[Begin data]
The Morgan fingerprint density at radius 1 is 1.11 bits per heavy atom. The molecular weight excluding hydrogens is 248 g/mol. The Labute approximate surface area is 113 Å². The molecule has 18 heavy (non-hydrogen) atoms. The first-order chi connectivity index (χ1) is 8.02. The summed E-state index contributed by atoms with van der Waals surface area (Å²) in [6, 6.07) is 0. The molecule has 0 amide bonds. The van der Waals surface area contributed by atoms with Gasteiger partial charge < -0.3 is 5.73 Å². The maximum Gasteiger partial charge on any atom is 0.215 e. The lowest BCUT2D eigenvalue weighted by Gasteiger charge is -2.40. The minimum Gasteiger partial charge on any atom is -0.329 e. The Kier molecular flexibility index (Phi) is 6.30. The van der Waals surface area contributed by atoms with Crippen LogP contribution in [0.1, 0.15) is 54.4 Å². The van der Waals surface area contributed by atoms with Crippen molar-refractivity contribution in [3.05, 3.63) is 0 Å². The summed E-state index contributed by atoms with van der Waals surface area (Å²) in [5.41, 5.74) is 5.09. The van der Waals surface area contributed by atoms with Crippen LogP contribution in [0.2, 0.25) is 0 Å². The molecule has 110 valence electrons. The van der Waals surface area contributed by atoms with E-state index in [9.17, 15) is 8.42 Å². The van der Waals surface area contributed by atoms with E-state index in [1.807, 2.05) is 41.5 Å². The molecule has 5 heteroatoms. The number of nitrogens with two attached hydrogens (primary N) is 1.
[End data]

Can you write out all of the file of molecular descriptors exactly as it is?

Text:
The Morgan fingerprint density at radius 1 is 1.11 bits per heavy atom. The molecular weight excluding hydrogens is 248 g/mol. The Labute approximate surface area is 113 Å². The molecule has 18 heavy (non-hydrogen) atoms. The first-order chi connectivity index (χ1) is 8.02. The summed E-state index contributed by atoms with van der Waals surface area (Å²) in [6, 6.07) is 0. The molecule has 0 amide bonds. The van der Waals surface area contributed by atoms with Gasteiger partial charge < -0.3 is 5.73 Å². The maximum Gasteiger partial charge on any atom is 0.215 e. The lowest BCUT2D eigenvalue weighted by Gasteiger charge is -2.40. The minimum Gasteiger partial charge on any atom is -0.329 e. The Kier molecular flexibility index (Phi) is 6.30. The van der Waals surface area contributed by atoms with Crippen LogP contribution in [0.1, 0.15) is 54.4 Å². The van der Waals surface area contributed by atoms with Crippen molar-refractivity contribution in [3.05, 3.63) is 0 Å². The summed E-state index contributed by atoms with van der Waals surface area (Å²) in [5.41, 5.74) is 5.09. The van der Waals surface area contributed by atoms with Crippen LogP contribution in [0.2, 0.25) is 0 Å². The molecule has 110 valence electrons. The van der Waals surface area contributed by atoms with E-state index in [9.17, 15) is 8.42 Å². The van der Waals surface area contributed by atoms with E-state index in [1.807, 2.05) is 41.5 Å². The molecule has 5 heteroatoms. The number of nitrogens with two attached hydrogens (primary N) is 1.